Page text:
St. Padre Pio and Madona del Libera

Kneeling Padre Pio Statue
PP Statue looks at Altar

Growing up in Pietrelcina, St. Padre Pio was of course steeped in the local devotion to Our Lady of Liberty.

However, it seems he also had a very personal devotion to her. One old resident related to us personally that Padre Pio had been seen talking to Our Lady at the foot of the altar.  This, of course, is hearsay, but it does reflect the local knowledge that the devotion of the saint to Our Lady was very real.  To demonstrate this, they commissioned a bronze statue of him kneeling and looking as though he is gazing up at ‘Madona Della Libera’ above the altar.

The life-size statue of the kneeling saint, is situated half way down the left side of the church, and although it may seem at first that the Madona’s gaze meets that of the saint, if you take a closer look, you will see that he is looking high above her at the beautiful fresco of the Last Supper, high above the altar. Somehow, even in his statuesque form, he demonstrates that love of Mary leads us straight to the Heart of her son, Jesus. 

Pietrelcina Last Supper Fresco

Our Lady of Liberty

Madona Della Libera

The story of Our Lady of Liberty goes back nearly one and a half thousand years to the time of St. Barbatus who was then the Bishop of Benevento.

At that time the city, and the surrounding countryside, were living in fear. The Byzantine Greek armies had already inflicted many horrors on other towns in southern Italy and now they had set up camp in the valley between Benevento and the neighbouring hillside towns which included Pietrelcina.

Without help, their city and the countryside around, would surely have been lost. He promised that if they honoured their Christian faith, and gave up the pagan worship that still lingered in their culture, God would deliver them and give them peace. This was around the year 650 AD. Against all odds, the armies packed up and left for good. The city and villages survived and they remained faithful to their Christian beliefs. The Bishop had also told them to ask the Mother of God to pray for them. He told them to pray to her under the title ‘Madona Della Libera’ which means ‘Our Lady of Liberty’ or Deliverance.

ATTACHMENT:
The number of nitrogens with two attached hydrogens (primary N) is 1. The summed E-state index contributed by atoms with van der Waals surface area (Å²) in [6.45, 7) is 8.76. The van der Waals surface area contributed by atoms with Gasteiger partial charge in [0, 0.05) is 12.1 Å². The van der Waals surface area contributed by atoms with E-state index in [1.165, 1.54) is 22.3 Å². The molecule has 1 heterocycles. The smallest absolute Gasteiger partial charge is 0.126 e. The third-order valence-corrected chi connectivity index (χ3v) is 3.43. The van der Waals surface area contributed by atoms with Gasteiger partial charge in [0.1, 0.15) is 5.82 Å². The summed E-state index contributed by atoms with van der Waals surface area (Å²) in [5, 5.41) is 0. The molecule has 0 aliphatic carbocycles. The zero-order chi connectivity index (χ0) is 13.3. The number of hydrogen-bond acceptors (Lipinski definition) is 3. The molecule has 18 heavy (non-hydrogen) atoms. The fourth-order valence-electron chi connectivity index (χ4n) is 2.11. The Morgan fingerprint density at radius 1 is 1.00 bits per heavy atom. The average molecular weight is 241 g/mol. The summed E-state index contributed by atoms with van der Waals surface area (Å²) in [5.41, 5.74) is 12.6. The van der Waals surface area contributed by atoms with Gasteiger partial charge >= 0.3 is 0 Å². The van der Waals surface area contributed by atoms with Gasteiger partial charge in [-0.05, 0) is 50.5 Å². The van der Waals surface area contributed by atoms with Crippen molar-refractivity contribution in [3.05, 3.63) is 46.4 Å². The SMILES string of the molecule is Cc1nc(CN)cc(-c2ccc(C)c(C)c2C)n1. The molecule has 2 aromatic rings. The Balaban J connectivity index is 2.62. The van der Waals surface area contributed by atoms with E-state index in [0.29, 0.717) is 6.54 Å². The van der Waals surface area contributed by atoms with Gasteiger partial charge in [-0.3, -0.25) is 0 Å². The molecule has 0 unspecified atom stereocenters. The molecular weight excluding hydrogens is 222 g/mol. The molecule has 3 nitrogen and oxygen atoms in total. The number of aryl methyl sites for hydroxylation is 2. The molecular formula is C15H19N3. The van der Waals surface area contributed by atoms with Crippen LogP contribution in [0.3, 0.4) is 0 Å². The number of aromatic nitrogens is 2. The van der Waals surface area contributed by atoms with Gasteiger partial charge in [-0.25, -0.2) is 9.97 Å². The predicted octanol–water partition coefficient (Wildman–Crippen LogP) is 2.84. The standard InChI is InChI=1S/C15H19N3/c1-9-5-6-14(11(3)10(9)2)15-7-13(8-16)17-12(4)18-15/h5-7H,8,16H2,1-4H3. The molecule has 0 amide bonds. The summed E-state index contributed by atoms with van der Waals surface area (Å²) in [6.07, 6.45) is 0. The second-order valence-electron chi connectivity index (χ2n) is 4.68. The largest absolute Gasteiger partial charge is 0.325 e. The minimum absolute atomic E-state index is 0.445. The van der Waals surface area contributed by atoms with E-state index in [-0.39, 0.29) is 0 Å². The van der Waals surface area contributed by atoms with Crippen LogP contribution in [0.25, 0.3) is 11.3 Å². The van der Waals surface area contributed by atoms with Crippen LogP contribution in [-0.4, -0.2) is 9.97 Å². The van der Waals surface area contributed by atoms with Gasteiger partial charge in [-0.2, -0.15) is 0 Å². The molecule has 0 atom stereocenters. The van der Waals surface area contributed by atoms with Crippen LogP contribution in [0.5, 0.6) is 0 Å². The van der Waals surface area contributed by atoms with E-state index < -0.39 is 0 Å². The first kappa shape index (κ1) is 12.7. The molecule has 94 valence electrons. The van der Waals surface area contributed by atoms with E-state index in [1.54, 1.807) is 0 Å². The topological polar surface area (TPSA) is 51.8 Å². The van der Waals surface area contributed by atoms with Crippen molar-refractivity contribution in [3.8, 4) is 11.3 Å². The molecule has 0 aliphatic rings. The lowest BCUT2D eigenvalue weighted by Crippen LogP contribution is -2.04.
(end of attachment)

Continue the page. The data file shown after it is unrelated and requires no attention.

This devotion spread all over the south of Italy but in Pietrelcina, it has been kept alive in a very personal way through miraculous interventions over many years.

The latest historical incidence, involving the whole town, was in 1854 when Pietrelcina residents were dropping dead by the dozen from a Cholera epidemic.  By November that year it was reported that people were collapsing on the streets and the situation was getting worse. Remembering the old story of deliverance, the town decided to act. On December 2nd, they crowded into the parish church before the 200 year old wooden statue of their beloved ‘Libera’ and afterwards took her in procession through the streets so that death, like the armies, would flee before her.  From that moment, no more sickness or death was reported in Pietrelcina.

They still keep the feast of Madona della Libera in December but also celebrate the festa and the procession of the statue through the town, in early August. This allows people from the surrounding towns, past residents of Pietrelcina and other visitors to travel to Pietrelcina and take part in this very spiritual event and the many festive and cultural events that mark the occasion.

For the entire week preceding the event, many religious activities take place, not the least of which is daily mass and rosary at 5.30 in the morning.  There is also a prayer vigil which takes place at midnight, just before the main day.

It has been reported that many miracles and favours have been granted through the intercession of Our Lady of Liberty and, as a thanksgiving token, people have left gifts of gold chains and medallions which, over the years, have been woven into a mantle which covers the statue during the procession.

It is estimated that over 40 thousand people attend the 3 day festa each year and it is still regarded as a solemn and important occasion.

Read about Padre Pio and Madona Della Libera